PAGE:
Truck automation: What may change in road inspections?
With truck automation becoming a reality, routine road inspections might be slightly different, and regulations are expected to change.
If you manage a fleet of vehicles, you know what can happen if one of your vehicles undergoes a roadside inspection. As truck automation is close to becoming a reality, regulations regarding road inspections are expected to change accordingly, with specific policies to guarantee vehicles' proper functioning and safety of those who travel in them.
And in the future, which does not seem so distant, what can happen if the vehicles are fully autonomous? How will enforcement officers interact with a truck with nobody behind the wheel to take instruction or answer questions? These are still just ideas with no defined regulation, but it is beginning to lead to some path among experts.
Road inspections for autonomous trucks might be slightly different soon and may vary depending on their autonomy levels. SAE International, previously known as the Society of Automotive Engineers, defines these levels and determines the intelligence level and automation capabilities of vehicles, ranking through 0 to 5, from fully manual to fully autonomous.
In automation with lower SAE levels (1 to 3), the vehicle can perform specific tasks. Still, the driver is required if the vehicle cannot complete the task or there is a system failure. The inspection of these vehicles may continue to occur with the usual mandatory stop and presentation of documents and records.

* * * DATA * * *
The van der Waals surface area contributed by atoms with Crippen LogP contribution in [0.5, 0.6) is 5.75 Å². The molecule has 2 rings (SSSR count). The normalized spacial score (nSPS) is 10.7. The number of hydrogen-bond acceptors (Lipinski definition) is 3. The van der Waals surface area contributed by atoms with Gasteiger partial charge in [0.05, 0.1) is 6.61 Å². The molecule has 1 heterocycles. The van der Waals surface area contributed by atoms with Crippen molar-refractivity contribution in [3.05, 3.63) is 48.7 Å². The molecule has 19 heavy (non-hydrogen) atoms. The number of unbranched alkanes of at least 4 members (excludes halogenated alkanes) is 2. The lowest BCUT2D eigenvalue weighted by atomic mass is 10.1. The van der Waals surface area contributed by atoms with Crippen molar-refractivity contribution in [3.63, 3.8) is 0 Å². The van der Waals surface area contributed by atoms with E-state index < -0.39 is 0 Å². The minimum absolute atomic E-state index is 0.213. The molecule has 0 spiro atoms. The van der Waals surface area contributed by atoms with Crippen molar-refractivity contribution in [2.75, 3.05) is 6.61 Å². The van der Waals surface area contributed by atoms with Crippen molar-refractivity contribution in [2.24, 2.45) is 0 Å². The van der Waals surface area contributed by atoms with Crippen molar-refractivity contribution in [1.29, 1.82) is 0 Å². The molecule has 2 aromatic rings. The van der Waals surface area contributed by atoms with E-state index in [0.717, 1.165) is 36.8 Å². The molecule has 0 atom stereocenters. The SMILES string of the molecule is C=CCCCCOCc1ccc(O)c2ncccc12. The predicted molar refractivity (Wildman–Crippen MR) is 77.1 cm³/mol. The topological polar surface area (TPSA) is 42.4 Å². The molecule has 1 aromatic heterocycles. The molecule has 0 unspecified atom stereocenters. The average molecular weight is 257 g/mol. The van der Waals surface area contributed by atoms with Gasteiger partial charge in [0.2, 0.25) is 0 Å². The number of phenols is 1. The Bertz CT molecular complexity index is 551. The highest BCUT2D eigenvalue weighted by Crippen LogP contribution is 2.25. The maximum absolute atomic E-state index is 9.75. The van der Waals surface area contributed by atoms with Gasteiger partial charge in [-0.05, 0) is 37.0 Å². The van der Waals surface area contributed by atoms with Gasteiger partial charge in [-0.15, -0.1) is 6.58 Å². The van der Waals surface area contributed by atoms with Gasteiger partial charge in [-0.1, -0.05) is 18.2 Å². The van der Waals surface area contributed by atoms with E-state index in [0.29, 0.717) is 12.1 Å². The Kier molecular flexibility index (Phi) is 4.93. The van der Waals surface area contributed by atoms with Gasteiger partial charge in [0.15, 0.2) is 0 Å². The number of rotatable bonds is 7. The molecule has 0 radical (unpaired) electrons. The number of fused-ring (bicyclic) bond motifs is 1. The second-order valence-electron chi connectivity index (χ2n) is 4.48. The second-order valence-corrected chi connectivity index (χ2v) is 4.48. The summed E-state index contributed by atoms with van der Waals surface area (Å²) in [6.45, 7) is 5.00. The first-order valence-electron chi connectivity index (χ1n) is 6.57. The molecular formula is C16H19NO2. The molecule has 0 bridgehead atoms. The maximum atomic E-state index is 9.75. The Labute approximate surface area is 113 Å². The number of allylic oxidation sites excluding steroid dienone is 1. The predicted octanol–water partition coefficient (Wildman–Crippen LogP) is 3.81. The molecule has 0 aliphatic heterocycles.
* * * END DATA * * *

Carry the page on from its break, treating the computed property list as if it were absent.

For SAE automation levels 4 and 5, where there is no driver interaction, and therefore, no one will be in the truck cabin, experts argue that there might be some enhanced pre-trip inspection. Then, a remote screening verification to certify that the system inspected the autonomous truck at the beginning of its trip.
The rules can also include a system diagnosis to document that the vehicle meets the standards and is in a condition to continue traveling and make it available when the truck passes a place where the authorities conduct vehicle inspections.
We believe this will revolutionize the future communications between road transport companies and authorities, bringing much more efficiency and data clearance.
- Truck automation
- Roadside inspections
- Autonomous vehicles
- Commercial Vehicle Safety Alliance
- SAE International
- SAE levels
- Commercial fleets
- Driverless vehicles
- Fleet industry
- increase passenger safety
- Reduction of accidents
- Safety regulations
- driving an autonomous vehicle
- Driverless technology